Taste Traditional Hawaii Cooking in an Imu by Gail Jennings
Cooking in an imu
Practically everyone who visits Oahu has done something most locals do regularly: eat a plate lunch. Something much rarer is the visitor who seeks out the foods that are generally recognized as traditional Hawaiian fare: poi, the cooked and pounded root of the taro plant which is revered as the staff of life in Hawaiian culture; squid luau, squid cooked with luau (taro tops) and coconut; na'au pua'a, pig intestines boiled with luau; kalua pig, a whole pig traditionally cooked in an imu (underground oven) and shredded; lau lau, delicious steamed packets of pork, pork fat, butterfish and luau wrapped in ti leaves and haupia, a simple coconut pudding that is so firm it can easily be cut into squares.
While it is not unusual to find kalua pork on many menus around town (it's a common choice at plate lunch spots), it's much harder to find some of the more traditional dishes. These dishes are labor intensive; some of the ingredients, particularly taro, are becoming harder to find and are comparatively expensive. With all of that being said, there are places for visitors to find traditional dishes outside of the tourist luau venue, where you're not likely to find more esoteric dishes like na'au pua'a and squid luau anyway.
A pig cooked in an imu
Ono Hawaiian Foods is conveniently located close to Waikiki. The lines here can stretch down the block, so be prepared to wait during peak hours. Consider getting your food to go and taking it to the beach of Kapiolani Park. Strictly for take-out are the offerings at Haili's Hawaiian Foods in the Ward Farmers Market in Kakaako, which has one of the most extensive selections of Hawaiian dishes in the state. They are also very helpful in explaining the various dishes. Another good choice is Helena's Hawaiian Foods, which was designated as a James Beard Regional Classic Restaurant in 2000 and is particularly noted for its excellent pipi kaula, a marinated, smoked beef that is similar to beef jerky, but softer. If you are going out to the Leeward side, a visit to Highway Inn is a must. They have made everything the same way for 60 years, including wrapping all of the lau lau in-house, rather than buying a prepared product for resale. The haupia at Highway Inn is also noticeably better than most with a full-bodied coconut taste.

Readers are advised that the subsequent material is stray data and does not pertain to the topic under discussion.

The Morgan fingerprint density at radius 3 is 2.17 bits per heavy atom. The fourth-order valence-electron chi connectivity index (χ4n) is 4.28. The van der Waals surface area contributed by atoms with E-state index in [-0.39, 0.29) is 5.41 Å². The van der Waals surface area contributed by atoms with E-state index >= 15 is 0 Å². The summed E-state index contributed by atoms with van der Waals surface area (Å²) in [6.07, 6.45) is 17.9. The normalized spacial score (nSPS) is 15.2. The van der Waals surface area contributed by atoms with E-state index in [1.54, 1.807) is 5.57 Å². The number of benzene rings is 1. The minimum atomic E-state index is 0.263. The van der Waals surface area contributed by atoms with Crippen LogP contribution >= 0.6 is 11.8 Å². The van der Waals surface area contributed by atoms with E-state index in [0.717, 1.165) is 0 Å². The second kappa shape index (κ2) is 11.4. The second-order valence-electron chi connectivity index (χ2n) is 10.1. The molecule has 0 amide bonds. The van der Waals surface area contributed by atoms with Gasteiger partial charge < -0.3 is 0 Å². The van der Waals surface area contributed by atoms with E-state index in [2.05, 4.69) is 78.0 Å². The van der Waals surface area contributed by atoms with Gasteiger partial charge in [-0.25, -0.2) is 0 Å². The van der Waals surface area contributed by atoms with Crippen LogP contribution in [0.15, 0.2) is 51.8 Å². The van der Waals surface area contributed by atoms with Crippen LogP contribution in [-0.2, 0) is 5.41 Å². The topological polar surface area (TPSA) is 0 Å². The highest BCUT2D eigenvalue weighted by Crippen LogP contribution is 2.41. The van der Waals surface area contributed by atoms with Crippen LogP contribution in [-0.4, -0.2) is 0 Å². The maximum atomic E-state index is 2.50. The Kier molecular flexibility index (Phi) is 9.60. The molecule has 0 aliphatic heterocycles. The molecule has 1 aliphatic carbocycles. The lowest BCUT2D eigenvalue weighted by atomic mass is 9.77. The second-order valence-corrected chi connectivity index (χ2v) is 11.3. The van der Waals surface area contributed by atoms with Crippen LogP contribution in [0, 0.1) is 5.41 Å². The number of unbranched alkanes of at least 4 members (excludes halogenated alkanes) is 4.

If the cultural anthropologists are right, one of the best ways to gain insight into a culture is to try its traditional foods. We hope that the adventurous amongst you will sample the foods of ancient Hawaii and gain a greater appreciation for what makes Hawaii such a special place.
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